How to Identify

Eastern screech-owls are short, stocky birds with small heads and square tails. These owls occur in gray morphs and red (or rufous) morphs, with some owls exhibiting brown plumage. The color of each eastern screech-owl depends on the type of forest it resides in, as its coloring helps to camouflage it from potential predators. These are very vocal owls that use trilling calls to attract mates and communicate with their families. Their distinctive whinny-like screeches are hard to miss!

Eastern Screech-Owl Range & Migration Map

Eastern screech-owls prefer to live in forests but are often happy to live in urban areas, too. You can find the eastern screech-owl from Vermont to Montana, in a broad range sweeping all the way down to Texas and back across the states to Florida. These birds can be found in wooded, rural, and suburban settings.


How to Attract New York Owls to Your Backyard

While some owls, like the boreal owl and the whiskered screech-owl, avoid humans and can be tough to find, other owls, like the barred owl and eastern and western screech-owls, are much easier to attract.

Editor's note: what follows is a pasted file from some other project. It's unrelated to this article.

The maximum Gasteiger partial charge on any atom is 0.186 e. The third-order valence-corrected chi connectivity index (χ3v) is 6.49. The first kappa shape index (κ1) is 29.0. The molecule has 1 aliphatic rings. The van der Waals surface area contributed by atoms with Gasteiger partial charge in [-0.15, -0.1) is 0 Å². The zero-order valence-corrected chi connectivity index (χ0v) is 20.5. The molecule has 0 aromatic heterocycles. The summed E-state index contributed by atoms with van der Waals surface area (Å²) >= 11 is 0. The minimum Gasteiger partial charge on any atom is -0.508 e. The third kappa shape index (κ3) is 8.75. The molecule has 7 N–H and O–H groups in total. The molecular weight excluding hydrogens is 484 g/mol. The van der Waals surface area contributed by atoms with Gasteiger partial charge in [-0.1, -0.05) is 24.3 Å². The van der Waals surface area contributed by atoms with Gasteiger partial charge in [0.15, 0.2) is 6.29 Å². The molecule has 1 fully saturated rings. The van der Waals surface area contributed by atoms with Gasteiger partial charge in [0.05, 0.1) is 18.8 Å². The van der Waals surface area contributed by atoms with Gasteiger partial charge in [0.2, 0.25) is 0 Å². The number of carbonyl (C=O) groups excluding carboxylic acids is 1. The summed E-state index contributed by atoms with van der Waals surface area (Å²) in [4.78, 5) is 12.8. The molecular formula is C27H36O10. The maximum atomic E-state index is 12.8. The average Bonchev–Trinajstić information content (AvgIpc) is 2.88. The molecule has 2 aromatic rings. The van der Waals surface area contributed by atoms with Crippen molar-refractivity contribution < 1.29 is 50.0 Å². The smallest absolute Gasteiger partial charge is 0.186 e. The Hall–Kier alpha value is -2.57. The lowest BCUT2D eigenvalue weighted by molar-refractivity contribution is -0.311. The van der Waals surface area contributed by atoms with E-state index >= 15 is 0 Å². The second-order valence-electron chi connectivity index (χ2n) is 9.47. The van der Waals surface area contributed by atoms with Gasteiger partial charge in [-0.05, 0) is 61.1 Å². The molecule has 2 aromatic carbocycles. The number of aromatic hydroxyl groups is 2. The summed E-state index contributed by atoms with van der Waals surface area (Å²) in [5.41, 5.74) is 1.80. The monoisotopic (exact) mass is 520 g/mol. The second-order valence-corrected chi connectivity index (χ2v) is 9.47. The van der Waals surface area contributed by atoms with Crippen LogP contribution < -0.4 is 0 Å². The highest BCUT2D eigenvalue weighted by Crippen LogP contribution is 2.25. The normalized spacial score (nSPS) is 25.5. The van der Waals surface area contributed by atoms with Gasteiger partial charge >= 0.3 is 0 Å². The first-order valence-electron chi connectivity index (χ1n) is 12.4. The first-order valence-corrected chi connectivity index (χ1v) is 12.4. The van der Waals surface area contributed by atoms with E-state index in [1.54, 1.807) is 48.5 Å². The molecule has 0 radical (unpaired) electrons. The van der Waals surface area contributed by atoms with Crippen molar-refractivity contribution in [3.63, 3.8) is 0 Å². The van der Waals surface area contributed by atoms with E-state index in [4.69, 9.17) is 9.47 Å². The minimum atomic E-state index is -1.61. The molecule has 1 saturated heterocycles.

Install nesting boxes on trees, poles, and fences to encourage your neighborhood owls to take up residence on your property. Leaving brush, wood piles, and old lawn trimmings provides homes for voles, field mice, rabbits, gophers, and snakes. Having plenty of these critters nearby is a surefire way to get your local owls’ attention. 

Because many owls like to feed on songbirds and squirrels, setting up a bird feeder and getting a bird bath can also encourage owls to pay you a visit. Of course, some birds work to scare owls off. Jays, crows, blackbirds, grackles, and starlings regularly mob owls, so take measures to scare these birds away — take down starling nesting boxes, and remove cracked corn and peanuts from your feeders, which are the preferred foods of these birds.